grooming1Before purchasing your first Chow is the time to decide whether or not you are willing to spend a couple of hours a week to groom him properly. The Chow, unlike some coated breeds, does not require extensive trimming; but none the less does require a few hours of brushing, bathing, nail clipping, etc. to maintain his lion-like appearance.

Grooming should begin as soon as you acquire him, whether this be six weeks or six months of age. You MUST establish a rapport with him on the grooming table. A sturdy table is advised for grooming. You will have better control of him and it will save your back. At first he may thoroughly enjoy the special and individual hours spent grooming. The Chow is inherently clean and has a very high opinion of himself. The weekly grooming helps maintain his lordly appearance and attitude.

Let's begin with the correct equipment. Quality equipment is of the utmost importance.

  • A Greyhound medium-coarse stainless steel comb, which is very expensive, but is made to last a lifetime, is a necessity.
  • Buy a well-balanced 7 inch scissors. Be careful not to drop the scissors, as it ruins the cutting edge and balance.
  • Add to this a medium size slicker brush, preferably a Twinco, and a St. Aubrey's medium pin brush,
    a Resco nail clipper
  • and a product called Quick Stop (a nail cautery).
  • To complete your equipment, get a quality coat dressing and a conditioning shampoo. Never use human shampoo. Ring 5, St. Aubrey and Bio Groom make excellent products. Never use human shampoo. Dogs are not people, and the PH balance is quite different.
  • A hair dryer, preferably a floor model, but the hand-held type will suffice. Now that we have the puppy and equipment, let's begin.

Nails, being the quickest, but not necessarily the easiest to achieve, should be done a weekly basis. That's right, 52 times a year! With each Resco nail clipper purchased, instructions can be found on the box. Occasionally, when a nail is trimmed too short, it will bleed. This is when the Quick Stop is used. I am most fastidious about foot care on the Chow, because they have the most beautiful round, compact foot in all dogdom. Proper care will keep the foot correct and permit him to walk on his toes. The hair between the toes can cause the toe to spread. It will also cause the Chow to slide on slippery surfaces, and I might add, drag dirt into your home.

He's now ready for his first bath. I'll put a drop of mineral oil into the eyes to prevent the soap from irritating, as I like to shampoo the head in its entirety. Thoroughly wet the coat, apply shampoo and rub vigorously to work up a lather, adding more water as needed, permitting the shampoo to reach the skin. When the entire body is lathered, begin rinsing. This is the most important step in the bath. Absolutely NO shampoo is to be left behind. It is very damaging to the coat and irritating to the skin. Towel dry him while still in the tub, being sure to get the water out of his ears. Use Q-Tips if necessary. Bathing should take place on a monthly basis. The Chows that I am showing are bathed weekly. Don't let anyone tell you that bathing once a week dries the coat. With proper shampoos and coat dressings and with good nutrition, it will NOT!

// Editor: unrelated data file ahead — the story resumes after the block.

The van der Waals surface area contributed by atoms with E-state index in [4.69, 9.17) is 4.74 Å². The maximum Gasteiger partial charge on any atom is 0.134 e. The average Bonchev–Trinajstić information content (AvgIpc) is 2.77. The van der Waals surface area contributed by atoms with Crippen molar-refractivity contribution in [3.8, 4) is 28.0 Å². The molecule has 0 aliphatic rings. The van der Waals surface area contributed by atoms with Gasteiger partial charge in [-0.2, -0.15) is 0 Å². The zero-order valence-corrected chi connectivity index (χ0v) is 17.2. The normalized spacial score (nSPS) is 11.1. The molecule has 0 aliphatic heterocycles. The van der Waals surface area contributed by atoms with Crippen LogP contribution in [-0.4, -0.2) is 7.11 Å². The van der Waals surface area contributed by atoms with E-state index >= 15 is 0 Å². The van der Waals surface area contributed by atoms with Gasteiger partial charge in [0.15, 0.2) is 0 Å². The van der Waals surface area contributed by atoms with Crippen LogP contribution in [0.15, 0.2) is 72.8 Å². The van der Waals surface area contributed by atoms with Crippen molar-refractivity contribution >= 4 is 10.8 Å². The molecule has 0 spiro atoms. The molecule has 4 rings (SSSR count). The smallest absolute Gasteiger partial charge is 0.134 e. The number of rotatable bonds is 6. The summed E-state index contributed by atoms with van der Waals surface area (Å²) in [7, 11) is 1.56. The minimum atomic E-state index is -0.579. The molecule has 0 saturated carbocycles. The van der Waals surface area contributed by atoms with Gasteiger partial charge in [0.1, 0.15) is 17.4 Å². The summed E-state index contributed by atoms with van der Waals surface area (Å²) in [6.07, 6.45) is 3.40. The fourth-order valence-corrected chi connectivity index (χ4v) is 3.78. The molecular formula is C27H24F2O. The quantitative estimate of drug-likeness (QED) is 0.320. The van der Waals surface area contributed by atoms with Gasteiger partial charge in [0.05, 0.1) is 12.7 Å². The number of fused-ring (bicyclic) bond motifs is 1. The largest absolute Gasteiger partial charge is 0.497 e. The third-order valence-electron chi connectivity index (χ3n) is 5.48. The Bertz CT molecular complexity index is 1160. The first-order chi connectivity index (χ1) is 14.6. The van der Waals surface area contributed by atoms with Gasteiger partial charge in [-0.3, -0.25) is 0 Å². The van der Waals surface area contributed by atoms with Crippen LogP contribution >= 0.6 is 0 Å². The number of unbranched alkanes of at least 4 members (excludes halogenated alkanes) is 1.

The blow-drying process is to begin. Lay your Chow on his side. This make take two people the first few times; but insist and MAKE HIM obey you. Begin with the belly hair and legs, working your way to his spine, blowing the coat and brushing down to the skin. You MUST SEE the skin, even on the heaviest coated Chow. Repeat this process on the other side. Now stand him up and dry his bib. With your Chow completely dry and brushed out, you can now scissor any long wispy hair that protrudes beyond the coat silhouette. Now mist the coat with a quality coat dressing and your grooming is complete.

 A weekly brushing is accomplished in the same manner, omitting the shampoo and water. Lay the Chow on his side and begin brushing, beginning with the belly and working your way up the body. It is advisable to mist the coat with the coat dressing as you brush. Brushing the coat dry will cause breakage of the hair. Remember, ALWAYS brush to the skin. Use the slicker brush on the shorter hair and the pin brush on the longer coat.